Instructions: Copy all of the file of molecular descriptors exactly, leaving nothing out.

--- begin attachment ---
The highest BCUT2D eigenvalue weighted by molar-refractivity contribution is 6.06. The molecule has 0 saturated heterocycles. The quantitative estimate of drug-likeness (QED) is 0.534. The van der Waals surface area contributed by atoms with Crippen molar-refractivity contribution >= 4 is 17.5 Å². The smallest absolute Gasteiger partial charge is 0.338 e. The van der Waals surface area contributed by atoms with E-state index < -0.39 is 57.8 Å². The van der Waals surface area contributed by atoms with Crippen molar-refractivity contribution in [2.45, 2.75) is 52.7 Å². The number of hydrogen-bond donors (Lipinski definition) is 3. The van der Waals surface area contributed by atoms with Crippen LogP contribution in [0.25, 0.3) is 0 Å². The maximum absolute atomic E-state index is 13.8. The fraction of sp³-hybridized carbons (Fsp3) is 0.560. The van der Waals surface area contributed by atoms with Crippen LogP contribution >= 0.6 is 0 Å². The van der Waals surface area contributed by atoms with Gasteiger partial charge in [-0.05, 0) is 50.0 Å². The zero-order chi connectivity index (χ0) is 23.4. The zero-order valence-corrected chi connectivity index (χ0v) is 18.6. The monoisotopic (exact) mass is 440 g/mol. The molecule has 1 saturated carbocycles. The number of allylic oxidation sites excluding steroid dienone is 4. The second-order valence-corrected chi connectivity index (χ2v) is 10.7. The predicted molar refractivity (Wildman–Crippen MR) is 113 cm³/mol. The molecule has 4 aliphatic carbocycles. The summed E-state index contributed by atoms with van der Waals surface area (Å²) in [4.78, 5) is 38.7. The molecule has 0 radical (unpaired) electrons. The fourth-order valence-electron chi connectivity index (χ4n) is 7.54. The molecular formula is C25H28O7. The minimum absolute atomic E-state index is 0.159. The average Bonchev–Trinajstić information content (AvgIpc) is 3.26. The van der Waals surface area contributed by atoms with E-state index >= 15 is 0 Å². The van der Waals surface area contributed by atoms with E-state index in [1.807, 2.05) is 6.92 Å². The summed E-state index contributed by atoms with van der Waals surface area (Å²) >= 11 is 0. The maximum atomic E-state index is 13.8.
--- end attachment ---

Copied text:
The highest BCUT2D eigenvalue weighted by molar-refractivity contribution is 6.06. The molecule has 0 saturated heterocycles. The quantitative estimate of drug-likeness (QED) is 0.534. The van der Waals surface area contributed by atoms with Crippen molar-refractivity contribution >= 4 is 17.5 Å². The smallest absolute Gasteiger partial charge is 0.338 e. The van der Waals surface area contributed by atoms with E-state index < -0.39 is 57.8 Å². The van der Waals surface area contributed by atoms with Crippen molar-refractivity contribution in [2.45, 2.75) is 52.7 Å². The number of hydrogen-bond donors (Lipinski definition) is 3. The van der Waals surface area contributed by atoms with Crippen LogP contribution in [0.25, 0.3) is 0 Å². The maximum absolute atomic E-state index is 13.8. The fraction of sp³-hybridized carbons (Fsp3) is 0.560. The van der Waals surface area contributed by atoms with Crippen LogP contribution >= 0.6 is 0 Å². The van der Waals surface area contributed by atoms with Gasteiger partial charge in [-0.05, 0) is 50.0 Å². The zero-order chi connectivity index (χ0) is 23.4. The zero-order valence-corrected chi connectivity index (χ0v) is 18.6. The monoisotopic (exact) mass is 440 g/mol. The molecule has 1 saturated carbocycles. The number of allylic oxidation sites excluding steroid dienone is 4. The second-order valence-corrected chi connectivity index (χ2v) is 10.7. The predicted molar refractivity (Wildman–Crippen MR) is 113 cm³/mol. The molecule has 4 aliphatic carbocycles. The summed E-state index contributed by atoms with van der Waals surface area (Å²) in [4.78, 5) is 38.7. The molecule has 0 radical (unpaired) electrons. The fourth-order valence-electron chi connectivity index (χ4n) is 7.54. The molecular formula is C25H28O7. The minimum absolute atomic E-state index is 0.159. The average Bonchev–Trinajstić information content (AvgIpc) is 3.26. The van der Waals surface area contributed by atoms with E-state index >= 15 is 0 Å². The van der Waals surface area contributed by atoms with E-state index in [1.807, 2.05) is 6.92 Å². The summed E-state index contributed by atoms with van der Waals surface area (Å²) >= 11 is 0. The maximum atomic E-state index is 13.8.